The HR Juggler

Day 4: Resolutions in Retrospect

Posted on: December 4, 2012

One of the aspects I most enjoy about curating these Advent guest posts, is the new friendships that can form along the way and the people I get to know better through their posts. One such person that I have enjoyed making the acquaintance of is Karen Teago, author of today’s excellent post about the sometimes precarious balancing act between work and home. You can find on Karen on Twitter at @teago_emplaw or via her website. In the meantime, enjoy reading…!


Last December, I made no New Year’s resolutions.  I haven’t done for several years as I’ve realised that all I do is set myself up for self flagellation approximately 5 days later when I haven’t been to the gym, drunk less wine or kept my office tidy (sound familiar?).

But 2012 in particular was to be the year of no expectations. I had my second child last August and by New Year’s Eve I was pretty well knackered and totally drained emotionally. I had resumed work in October (albeit on a very limited basis to stay up to date with legal developments). Our elder daughter had developed pneumonia in November and had a suspected relapse the week before Christmas. In all the fuss over her, the baby was largely ignored, until 2 days before Christmas when she woke up from a nap barking like a seal and seemed barely able to breathe.  Any of you who have witnessed the sudden and dramatic onset of an attack of croup will know just how terrifying this can be.  Both girls were much better within a few days of Christmas but the day itself passed by in a haze.

As you can imagine, the last thing on my mind by New Year’s Eve was making resolutions to achieve great things.  Merely surviving 2012 was top priority.  But in the spirit of this project’s “reflections and resolutions” theme, I have allowed myself to look back on 2012, at some achievements I am particularly proud of, and assess in retrospect what resolutions I could have made and actually kept.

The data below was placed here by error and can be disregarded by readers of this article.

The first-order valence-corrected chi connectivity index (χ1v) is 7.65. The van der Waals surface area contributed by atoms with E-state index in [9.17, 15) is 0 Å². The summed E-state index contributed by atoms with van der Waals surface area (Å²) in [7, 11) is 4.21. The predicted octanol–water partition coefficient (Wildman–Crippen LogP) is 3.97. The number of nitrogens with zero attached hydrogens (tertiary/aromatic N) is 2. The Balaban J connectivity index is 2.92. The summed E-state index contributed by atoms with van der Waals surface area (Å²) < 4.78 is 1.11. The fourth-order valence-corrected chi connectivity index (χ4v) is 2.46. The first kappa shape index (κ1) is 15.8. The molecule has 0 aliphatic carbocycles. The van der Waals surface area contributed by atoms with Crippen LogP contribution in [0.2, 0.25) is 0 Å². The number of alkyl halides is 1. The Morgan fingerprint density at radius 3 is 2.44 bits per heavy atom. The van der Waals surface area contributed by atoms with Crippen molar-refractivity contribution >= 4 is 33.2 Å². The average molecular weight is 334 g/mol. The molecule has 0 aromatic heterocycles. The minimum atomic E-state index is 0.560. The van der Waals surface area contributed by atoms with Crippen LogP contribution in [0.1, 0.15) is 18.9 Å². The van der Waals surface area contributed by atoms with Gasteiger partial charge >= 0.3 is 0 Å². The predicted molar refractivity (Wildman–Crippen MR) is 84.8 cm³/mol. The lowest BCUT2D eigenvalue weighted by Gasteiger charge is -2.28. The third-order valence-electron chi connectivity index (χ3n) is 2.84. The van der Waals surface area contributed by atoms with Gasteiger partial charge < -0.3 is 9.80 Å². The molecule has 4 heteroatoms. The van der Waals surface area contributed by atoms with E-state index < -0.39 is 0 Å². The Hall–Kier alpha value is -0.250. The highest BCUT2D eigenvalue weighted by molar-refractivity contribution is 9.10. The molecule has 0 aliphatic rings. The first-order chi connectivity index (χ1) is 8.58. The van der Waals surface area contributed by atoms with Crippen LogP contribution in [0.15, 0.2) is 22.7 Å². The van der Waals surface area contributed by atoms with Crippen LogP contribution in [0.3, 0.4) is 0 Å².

1 – Achieving work-life balance. That old chestnut.  Hands up if that one appears on your list.  Now, when I say that this is something I have “achieved”, what I mean is that it is something that exists in my world.  It is rarely my ideal balance, but it all fits because it has to.  Sometimes I work too much and I get a big reality check.  Prime example back in September – my baby daughter, on seeing me after 2 nights away burst into tears and clung to my husband – ouch.  Sometimes, I see opportunities for developing business that I have to pass on.  They are great opportunities but they don’t fit my family commitments.  Most of the time I get by in an acceptable fashion.  Anyone who thinks that it is possible to give their all to their work and to their family at the same time will always be disappointed.  There’s only one of me, just like there’s only one of any of you.  Those people who seem to have it all? They really don’t.  I managed a reasonable compromise for most of 2012 – I remain in business and my children and husband still recognise me.  If I manage at least the same in 2013 then that will be as great an achievement as this year has been.